Controlling Sulphur

Key Points

  • Sulphur is an important flavour compound
  • Sulphur left in the yeast cell when growth slows becomes H2S or SO2
  • Reduce sulphur at that critical point by :
    • controlling mineral sulphur,
    • increasing FAN or
    • increasing the temperature earlier in fermentation

At some point, every brewer will make a beer that either starts out or ends up containing far more "rotten egg" smell than desired. Usually that desired level is "0", though sulphur containing compounds are extremely flavour active and show up in a lot of places. "0" sulphur is not really achievable nor desirable; that's because sulphur is responsible for the vast majority of flavours we experience. What we want to influence then, is how that sulphur is transformed by the yeast. 

This is extremely strain dependent. Lager yeasts and wheat yeasts seem to be the worst offenders, so if you aren't making a lager or a wheat beer, yeast selection will have the biggest effect. 

Once that's taken care of lets delve into yeast biology a little bit and figure out what variables we can influence to reduce those rotten egg flavours. 

First, yeast need sulphur-containing amino acids. If these exist in the wort, the yeast will take them directly from there. If they don't exist, or the yeast ran out of them, it's going to start making them out of the sulphur that's left in the cell from other processes. If it runs out of sulphur there, it's going to start taking it up from minerals in the wort, usually in the form of sulphate. 

In an easy to read format:

  1. If sulphur-containing amino acids exist, take them.
  2. If not, make them out of sulphur hanging around the cell.
  3. If no sulphur in the cell, take minerals from wort.

When the yeast is growing, there's no problem. Sulphur is removed from the cell through the manufacture of amino acids. When growth slows, however, (usually after the first 24 hours), sulphur can start to accumulate in the cell. This is because there's a lag between the signal that tells the genes they've got enough sulphur-containing amino acids (in this case S-adenosylmethionine) and the signal to stop taking up sulphur (usually mineral based by this point.)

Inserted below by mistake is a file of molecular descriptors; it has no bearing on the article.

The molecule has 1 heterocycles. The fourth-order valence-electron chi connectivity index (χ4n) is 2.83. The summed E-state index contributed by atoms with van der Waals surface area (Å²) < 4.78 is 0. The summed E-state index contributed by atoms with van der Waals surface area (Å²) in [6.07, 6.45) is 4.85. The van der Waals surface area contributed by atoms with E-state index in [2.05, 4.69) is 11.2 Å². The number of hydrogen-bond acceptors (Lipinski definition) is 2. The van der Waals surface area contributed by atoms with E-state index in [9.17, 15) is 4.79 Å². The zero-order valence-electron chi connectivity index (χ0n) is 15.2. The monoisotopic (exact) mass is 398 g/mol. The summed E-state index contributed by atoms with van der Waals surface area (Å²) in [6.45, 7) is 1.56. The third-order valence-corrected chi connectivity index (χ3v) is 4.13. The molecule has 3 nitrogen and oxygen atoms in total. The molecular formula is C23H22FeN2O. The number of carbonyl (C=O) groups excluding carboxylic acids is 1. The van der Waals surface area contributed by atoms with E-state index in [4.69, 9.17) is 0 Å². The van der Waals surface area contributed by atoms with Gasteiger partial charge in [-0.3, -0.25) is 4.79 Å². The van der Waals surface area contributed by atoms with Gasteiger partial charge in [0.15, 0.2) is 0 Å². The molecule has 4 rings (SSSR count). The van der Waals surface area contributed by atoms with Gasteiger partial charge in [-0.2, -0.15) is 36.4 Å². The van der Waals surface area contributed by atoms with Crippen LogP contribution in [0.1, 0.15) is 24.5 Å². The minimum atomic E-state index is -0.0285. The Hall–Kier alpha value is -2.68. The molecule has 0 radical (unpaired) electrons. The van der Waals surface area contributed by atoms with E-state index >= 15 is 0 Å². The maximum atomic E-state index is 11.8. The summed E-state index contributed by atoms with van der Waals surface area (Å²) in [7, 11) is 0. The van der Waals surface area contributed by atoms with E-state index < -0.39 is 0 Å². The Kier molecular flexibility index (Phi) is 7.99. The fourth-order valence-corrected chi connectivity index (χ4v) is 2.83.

Your job as the brewer is to manipulate the conditions so that either:

  1. The wort runs out of sulphur before growth slows and there's little, if any left when this happens
  2. Extend the period of growth so that it uses all the sulphur.

In lagers, you want strategy number 1, which means making sure that there is very little sulphate in the water before brewing, especially if it's an adjunct lager. Why? 

  • Low FAN means the cell is taking up sulphur, rather than sulphur-containing nutrients directly
  • Sulphur in the cell when growth slows becomes H2S or SO2. 

Ideally, at least from a reduction of rotten egg flavours standpoint, you want growth to slow while there are still sulphur-containing amino acids to take directly from the wort so there is little, if any sulphur remaining in the cell, though that's never going to happen. 

For a wheat beer, FAN is generally not an issue as wheat contains plenty. Wheat strains just like to pump out sulphur. For this, you need strategy number 2, so you're going to want to maximise yeast growth and use up all that sulphur in the cell. That means - high oxygen levels and a healthy pitch rate.

What happens if you want an estery hefeweizen (like most people)? In that case, temperature is your friend. Keeping the temperature on the higher side will lift the restrictions on growth and the cell will run through the sulphur before it hits the deceleration phase. Think of it as a diacetyl rest, just earlier in fermentation.